All about Star India’s IPO and Uday Shankar’s Star News hire

It’s all there in his book that was released earlier this month.

MUMBAI: On one of his trips to India, James and I met the industrialists Mukesh and Anil Ambani. I had recommended to James that we meet them in case there was some form of alliance that could be formed with the Ambani family. Rupert had met the family patriarch Dhirubhai Ambani on one of his earlier visits, and they’d had a healthy mutual respect for each other’s success, business acumen and seniority. The Ambanis owned India’s most visible and successful public company. One of the brothers had publicly announced their intent to invest in media, to partake of the next phase of India’s growth. He promised to wire up the entire country, to provide broadband access and interactive media on a scale that hadn’t been seen before anywhere in the world/ In that meeting, they were very frank and said to James that if he wanted to have a scaleable business in India and give it depth and scale, he would have to take the company public. The perfect example of this was Unilever. They had turned their company in India into  Hindustan Lever Ltd and had become one of the country’s largest and most successful businesses. Going public would provide Star TV with funding for future growth and protection from other Indian media companies if we ever became really big.

This resonated well with James, and as the markets were picking up pace month on month, business valuations were beginning to look stronger. There was good revenue growth and the solid line-up of programming had gathered momentum and traction with Hindi-speaking viewers. A public offering of Star TV would capitalise on this success and market position. We would then also do an employee stock option plan whereby every eligible employee would get some shares in the company, which would help us retain key management for the next phase of growth. We needed to be in the cable business and, of course, there was the entire direct-to-home project that we needed to revive, which would require a substantial cash injection in the initial years.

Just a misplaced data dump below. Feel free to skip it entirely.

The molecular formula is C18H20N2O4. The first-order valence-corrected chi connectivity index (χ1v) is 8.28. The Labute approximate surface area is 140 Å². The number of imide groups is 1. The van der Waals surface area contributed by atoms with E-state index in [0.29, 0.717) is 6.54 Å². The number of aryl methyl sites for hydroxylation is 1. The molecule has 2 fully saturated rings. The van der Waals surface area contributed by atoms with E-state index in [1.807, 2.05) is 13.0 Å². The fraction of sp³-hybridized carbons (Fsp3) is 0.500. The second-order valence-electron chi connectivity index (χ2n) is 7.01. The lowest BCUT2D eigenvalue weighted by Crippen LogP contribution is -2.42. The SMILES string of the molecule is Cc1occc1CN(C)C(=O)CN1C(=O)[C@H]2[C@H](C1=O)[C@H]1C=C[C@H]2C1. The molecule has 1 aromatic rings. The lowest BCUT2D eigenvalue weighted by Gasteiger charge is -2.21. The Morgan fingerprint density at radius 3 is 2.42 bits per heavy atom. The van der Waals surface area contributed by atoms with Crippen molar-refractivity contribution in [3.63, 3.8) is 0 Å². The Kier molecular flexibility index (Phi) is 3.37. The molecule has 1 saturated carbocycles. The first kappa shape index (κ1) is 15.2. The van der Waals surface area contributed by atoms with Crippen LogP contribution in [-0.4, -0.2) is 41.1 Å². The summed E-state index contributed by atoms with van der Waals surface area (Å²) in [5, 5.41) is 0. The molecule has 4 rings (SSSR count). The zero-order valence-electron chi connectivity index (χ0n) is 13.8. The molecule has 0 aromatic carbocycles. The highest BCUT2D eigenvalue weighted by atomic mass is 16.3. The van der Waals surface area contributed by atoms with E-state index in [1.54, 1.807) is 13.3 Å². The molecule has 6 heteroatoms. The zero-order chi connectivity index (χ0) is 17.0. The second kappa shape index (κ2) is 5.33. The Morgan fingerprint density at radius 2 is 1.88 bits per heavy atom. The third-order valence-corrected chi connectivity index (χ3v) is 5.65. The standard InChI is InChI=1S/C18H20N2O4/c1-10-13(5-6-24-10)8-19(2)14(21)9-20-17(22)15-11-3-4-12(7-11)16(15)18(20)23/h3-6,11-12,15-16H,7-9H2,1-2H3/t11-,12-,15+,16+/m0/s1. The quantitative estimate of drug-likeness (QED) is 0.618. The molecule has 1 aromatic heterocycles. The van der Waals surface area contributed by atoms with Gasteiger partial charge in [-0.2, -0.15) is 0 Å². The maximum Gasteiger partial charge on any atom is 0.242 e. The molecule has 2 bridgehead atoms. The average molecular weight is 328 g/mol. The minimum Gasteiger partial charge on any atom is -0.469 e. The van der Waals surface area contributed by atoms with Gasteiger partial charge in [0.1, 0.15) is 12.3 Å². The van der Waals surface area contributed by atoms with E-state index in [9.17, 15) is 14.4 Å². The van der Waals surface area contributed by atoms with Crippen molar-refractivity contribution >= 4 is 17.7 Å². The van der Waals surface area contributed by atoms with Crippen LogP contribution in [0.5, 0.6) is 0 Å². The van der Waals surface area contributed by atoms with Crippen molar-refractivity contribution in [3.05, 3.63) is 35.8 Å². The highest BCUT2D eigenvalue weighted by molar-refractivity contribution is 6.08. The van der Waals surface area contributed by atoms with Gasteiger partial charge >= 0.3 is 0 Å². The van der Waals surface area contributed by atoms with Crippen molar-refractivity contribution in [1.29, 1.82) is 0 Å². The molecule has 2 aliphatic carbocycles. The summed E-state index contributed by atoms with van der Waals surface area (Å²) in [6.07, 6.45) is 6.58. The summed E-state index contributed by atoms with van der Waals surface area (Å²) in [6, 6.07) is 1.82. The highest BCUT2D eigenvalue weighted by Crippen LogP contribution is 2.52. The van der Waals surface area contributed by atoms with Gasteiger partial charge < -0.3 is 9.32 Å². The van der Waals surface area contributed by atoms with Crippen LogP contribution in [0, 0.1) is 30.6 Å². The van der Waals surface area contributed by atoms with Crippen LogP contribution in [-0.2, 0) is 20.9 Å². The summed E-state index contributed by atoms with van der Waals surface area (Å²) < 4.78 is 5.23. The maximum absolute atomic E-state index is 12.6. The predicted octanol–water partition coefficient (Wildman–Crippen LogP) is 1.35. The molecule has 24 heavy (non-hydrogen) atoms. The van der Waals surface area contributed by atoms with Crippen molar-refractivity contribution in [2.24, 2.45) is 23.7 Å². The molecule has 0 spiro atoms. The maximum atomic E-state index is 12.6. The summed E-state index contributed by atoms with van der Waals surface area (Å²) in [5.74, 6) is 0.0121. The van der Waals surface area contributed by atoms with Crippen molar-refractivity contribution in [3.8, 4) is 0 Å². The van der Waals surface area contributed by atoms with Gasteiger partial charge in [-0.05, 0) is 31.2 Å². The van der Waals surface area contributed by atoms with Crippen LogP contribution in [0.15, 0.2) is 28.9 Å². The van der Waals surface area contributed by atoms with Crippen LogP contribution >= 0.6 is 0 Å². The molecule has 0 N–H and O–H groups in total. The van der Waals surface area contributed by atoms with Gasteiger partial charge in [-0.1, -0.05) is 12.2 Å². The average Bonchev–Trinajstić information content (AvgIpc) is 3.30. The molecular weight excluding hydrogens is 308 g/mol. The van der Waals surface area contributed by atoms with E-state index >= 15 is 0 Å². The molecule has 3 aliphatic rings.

I was sure James was convinced in principle of the wisdom of going public, but it was a matter of getting the right value for the business. I was also equally convinced that the management in Hong Kong wouldn’t want a public offering for the Indian business alone, as that would have shown up the extent of negative value that existed in the rest of the company. If that ever came to light, it would have meant the end of our Hong Kong operations as we knew it. However, it was abundantly clear that doing a public offering in Asia did not make any sense, as the bankers wouldn’t want to prescribe any incremental value to the whole because the Chinese arm of the business was practically without value. We were stuck in the debate about an IPO without making any headway despite the many meetings and number crunching exercise with bankers from around the world. But the idea remained sticky and seductive.